The purpose was to shame the directors into action, and they were effective. The directors of Gulf and Western invited the students to meet to talk the issues over. Eighteen months later Gulf and Western released a plan to act in a socially responsible way in the Dominican Republic. They would partner with Mt. Sinai Medical Center to create health services in Dominican Republic communities, would set aside substantial amounts of quality land to produce food for the Dominican people, and would institute a variety of educational programs that included working with Eastern University to develop a new university that would train teachers, lawyers, nurses, and engineers. Over the next five years Gulf and Western spent half a billion dollars following through on their plans. And the lives of thousands were dramatically improved.

Source: Reported in Tony Campolo You Can Make a Difference and Let Me Tell You a Story.

A Tumour Healed

Elisabeth Jernigan is the beloved daughter of Betsy and Lennie Jernigan of North Carolina, USA. When she was just months old Elisabeth’s parents noticed her right eyelid weaken, then droop and the pupil become fixed. Her grandfather, a Harvard University trained surgeon was worried, and advised her parents to take Elisabeth to an ophthalmologist. The ophthalmologist sent them to a pediatrician and the pediatrician to a neurologist. Elisabeth was diagnosed with a brain tumour. Exploratory surgery removed part of the tumour from the nerve that controls the right eye, but it was too dangerous to try and take it all. Then the pathology report came back with the worst news of all. Elisabeth had an extremely rare malignant meningioma which had killed everyone who had ever had it. The prognosis was for continued growth of the tumour, paralysis and certain death.

Elisabeth’s parents, Betsy and Leonard started praying, their friends prayed, their church prayed. They prayed that Elisabeth might be healed, but also for the ability to accept her death if healing was not God’s will. Elisabeth’s surgeon grandfather didn’t have the faith to pray for healing, but he did pray for wisdom in selecting doctors, and the ability to get through the inevitable suffering.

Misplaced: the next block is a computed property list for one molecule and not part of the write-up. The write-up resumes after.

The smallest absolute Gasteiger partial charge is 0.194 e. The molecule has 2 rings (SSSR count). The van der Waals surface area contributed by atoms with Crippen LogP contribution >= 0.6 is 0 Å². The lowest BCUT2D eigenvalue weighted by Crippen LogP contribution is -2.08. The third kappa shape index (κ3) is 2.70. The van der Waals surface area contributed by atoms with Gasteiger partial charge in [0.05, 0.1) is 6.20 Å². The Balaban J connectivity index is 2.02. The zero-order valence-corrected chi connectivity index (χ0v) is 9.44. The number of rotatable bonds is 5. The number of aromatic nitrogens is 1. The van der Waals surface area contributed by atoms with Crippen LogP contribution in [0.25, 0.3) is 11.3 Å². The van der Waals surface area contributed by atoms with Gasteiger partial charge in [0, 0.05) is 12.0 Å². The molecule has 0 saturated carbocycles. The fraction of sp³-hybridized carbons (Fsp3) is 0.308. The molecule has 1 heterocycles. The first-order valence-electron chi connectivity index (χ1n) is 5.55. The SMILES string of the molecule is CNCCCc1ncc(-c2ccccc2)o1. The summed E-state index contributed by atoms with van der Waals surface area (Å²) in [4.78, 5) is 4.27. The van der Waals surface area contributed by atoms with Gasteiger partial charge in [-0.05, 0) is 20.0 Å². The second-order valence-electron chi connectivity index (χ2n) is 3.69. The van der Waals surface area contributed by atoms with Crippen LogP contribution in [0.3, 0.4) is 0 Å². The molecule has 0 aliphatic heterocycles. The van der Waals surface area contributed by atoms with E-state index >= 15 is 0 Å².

Elisabeth’s condition deteriorated as expected. Fluid began accumulating on her brain, with the doctors repeatedly relieving it with a large needle. Elisabeth grew lethargic and nauseated. It was agreed that there be further surgery, to insert shunts that would drain the fluid.

Prior to the surgery the family gathered around Elisabeth while the priest from her grandparents church anointed Elisabeth with oil and prayed for her healing.  It was now the night before the scheduled surgery. A doctor arrived in Elisabeth’s room and removed so much thick, infected fluid from her brain that he asked that the operation be postponed for a couple of days. But 12 hours later when he returned he was baffled to find there was virtually no more fluid.

When the surgery went ahead the doctor’s decided to make a last ditch effort to remove the rest of the tumour. They would remove the section of nerve the cancer had invaded. This would leave Elisabeth blind in her right eye but would give her a slim hope of survival.  But when they went into Elisabeth’s brain they couldn’t find the lesion. They removed the nerve section as planned, but when the pathology tests on it came back they reported there were no cancer cells. Regular cat scans since then have revealed no evidence of a tumour.

Doctors describe what happened as “spontaneous resolution.” Elisabeth’s family call it a Miracle. In June 1995 Elisabeth turned 13. Elisabeth’s father Lennie, says “In the years ahead if you happen to see a young girl walking down the street with her right eye permanently closed, please don’t think that some tragedy has befallen her and extend your sympathy. Instead have cheerful thoughts, knowing that the Holy Spirit dwells in her, and our God is powerful, benevolent and magnificent.”

Source: Reported in Time magazine, April 10, 1995. Volume 145, No 15.